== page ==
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Truck Topics

Legends of the Road

By Jeff McConnell
Posted Oct 14th 2001 10:22AM

everything596a.jpgEverybody knows about the classic "urban legends", like the one where the woman comes out of the grocery store, gets in her car, and a one armed man with a hunting knife is hiding in the back seat.

Or the one where the little girl is drinking a soda and finds a giant rat in the bottom of the can.

Or the one where the baby alligator is flushed down the toilet, some how stays in the sewer line for three or four years and grows to 200lbs.

Then, the same guy who flushed the little fellow in the first place, sits on the toilet and is dragged right down the drain and eaten by the killer reptile.

Well, just like these "urban legends", we've heard our share of "road legends." We dedicate this "true or false" column to all "legends of the road."

True or False: When I get a ticket and I pay an extra five dollars with my fine payment when I mail it to the Court, and the Court sends me a refund check for the same five dollars, the ticket can't go on my driving record if I don't cash the refund check?

False! This is, without a doubt, one of the worst "legends of the road" currently going around. Drivers are always calling us and asking us whether over paying a fine amount will actually keep a ticket off their record.

THE TRUTH IS, most Courts will not even accept your fine payment for a ticket if it's not for the correct amount and will simply mail it right back to you.

In the meantime, your Court date passes, the Court gives you another charge for "failure to appear", and sends out a warrant for your arrest!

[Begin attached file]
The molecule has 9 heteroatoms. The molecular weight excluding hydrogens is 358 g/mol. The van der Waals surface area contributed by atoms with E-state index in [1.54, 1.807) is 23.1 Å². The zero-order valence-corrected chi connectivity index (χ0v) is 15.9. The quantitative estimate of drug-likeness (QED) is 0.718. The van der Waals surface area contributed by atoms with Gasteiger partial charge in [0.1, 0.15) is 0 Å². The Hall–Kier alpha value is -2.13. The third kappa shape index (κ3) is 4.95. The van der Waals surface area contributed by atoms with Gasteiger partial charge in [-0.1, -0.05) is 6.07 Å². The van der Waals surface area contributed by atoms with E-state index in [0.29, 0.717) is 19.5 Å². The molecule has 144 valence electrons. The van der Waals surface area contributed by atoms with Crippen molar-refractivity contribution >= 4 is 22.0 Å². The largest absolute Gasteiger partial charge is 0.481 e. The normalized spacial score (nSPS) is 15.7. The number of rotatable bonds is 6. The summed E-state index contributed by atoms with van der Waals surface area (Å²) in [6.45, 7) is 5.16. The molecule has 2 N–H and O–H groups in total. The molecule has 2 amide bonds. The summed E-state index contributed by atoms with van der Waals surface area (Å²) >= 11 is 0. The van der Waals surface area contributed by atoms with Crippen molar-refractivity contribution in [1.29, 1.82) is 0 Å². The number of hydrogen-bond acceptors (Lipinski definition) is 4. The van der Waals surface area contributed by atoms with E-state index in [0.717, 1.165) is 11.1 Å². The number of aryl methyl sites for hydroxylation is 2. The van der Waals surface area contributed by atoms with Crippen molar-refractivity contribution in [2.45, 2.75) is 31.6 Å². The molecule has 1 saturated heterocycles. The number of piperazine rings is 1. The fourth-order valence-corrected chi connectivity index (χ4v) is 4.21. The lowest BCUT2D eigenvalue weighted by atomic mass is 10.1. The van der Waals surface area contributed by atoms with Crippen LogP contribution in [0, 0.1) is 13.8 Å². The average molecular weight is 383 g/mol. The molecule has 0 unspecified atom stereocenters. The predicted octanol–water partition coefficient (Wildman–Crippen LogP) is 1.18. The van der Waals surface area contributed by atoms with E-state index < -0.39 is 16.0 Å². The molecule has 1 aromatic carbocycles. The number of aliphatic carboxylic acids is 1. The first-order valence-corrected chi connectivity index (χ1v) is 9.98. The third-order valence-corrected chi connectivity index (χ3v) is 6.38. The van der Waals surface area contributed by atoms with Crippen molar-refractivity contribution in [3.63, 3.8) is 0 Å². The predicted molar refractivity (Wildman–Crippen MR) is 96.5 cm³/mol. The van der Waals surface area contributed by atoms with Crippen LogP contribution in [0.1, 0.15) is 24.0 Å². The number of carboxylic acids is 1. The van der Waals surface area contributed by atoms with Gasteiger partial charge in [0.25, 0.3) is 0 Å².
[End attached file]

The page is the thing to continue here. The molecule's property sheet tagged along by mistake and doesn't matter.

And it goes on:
Whenever you send your fine payment to the Court, always make sure it's for the correct amount!

True or False: If I'm ever pulled over and the cop asks me to take a breathalyzer, I should refuse to take it.

False! This is one of the most dangerous "legends of the road" we've heard. THE TRUTH IS, if you refuse to take a breathalyzer test, even if you haven't been drinking, your license will automatically be suspended.

Remember, when you sign your driver license, you're agreeing to comply with any authorized request from a state or local official. A refusal to take a breathalyzer is a violation of that agreement!

True or False: Because I have a CDL, I can have a Federal Marshall come to any traffic stop.

False! THE TRUTH IS, having a CDL doesn't give you the right to have a Federal Marshall or any other Federal Official come to your aid when your stopped for a traffic ticket.

As authorized by the Federal government, state officials have every right to stop and inspect your vehicle or issue traffic tickets.

True or False: I don't have to show my logbook to the cop because I have the right not to incriminate myself.

False! THE TRUTH IS, you do have a right not to "tell on yourself" when you break the law. BUT, the Courts have decided that public safety is more important than your right not to "tell on yourself" when it comes to log books.

In cases like Garner v. U.S.A and Miranda v. Arizona, the Courts said that American's do have a general right not to incriminate or "tell on" themselves. BUT, these cases had nothing to do with logbooks or commercial drivers.

In the case of Garner v. U.S.A, there was a guy (a professional gambler) who was being prosecuted by the fed.'s on conspiracy charges.

Basically, the fed.'s tried to use Garner's tax return (where he admitted he was a gambler) as proof of a gambling conspiracy.

Garner argued that the fed.'s forced him to incriminate himself by having to fill out his tax return. The government didn't agree.

Today, there's no case law which specifically deals with logbooks and a commercial driver's right against self incrimination, the Courts will likely say that logbooks aren't the same as tax returns.

The Courts would reason that if you lie on your tax return, you don't have the possibility of falling asleep and killing people. If you lie on your logbook, you have the possibility of falling asleep and killing people.

Whatever your opinion is, when it comes to logbooks the Courts would likely say that protecting the public is more important than a commercial drivers right against self incrimination.

We hope you can use the information in this column to help with every day, real life problems you face on the road.

We invite you to send us any questions or comments you may have regarding transportation law to:

ROAD LAW
1330 N. Classen Blvd. Suite 215
Oklahoma City, OK 73106

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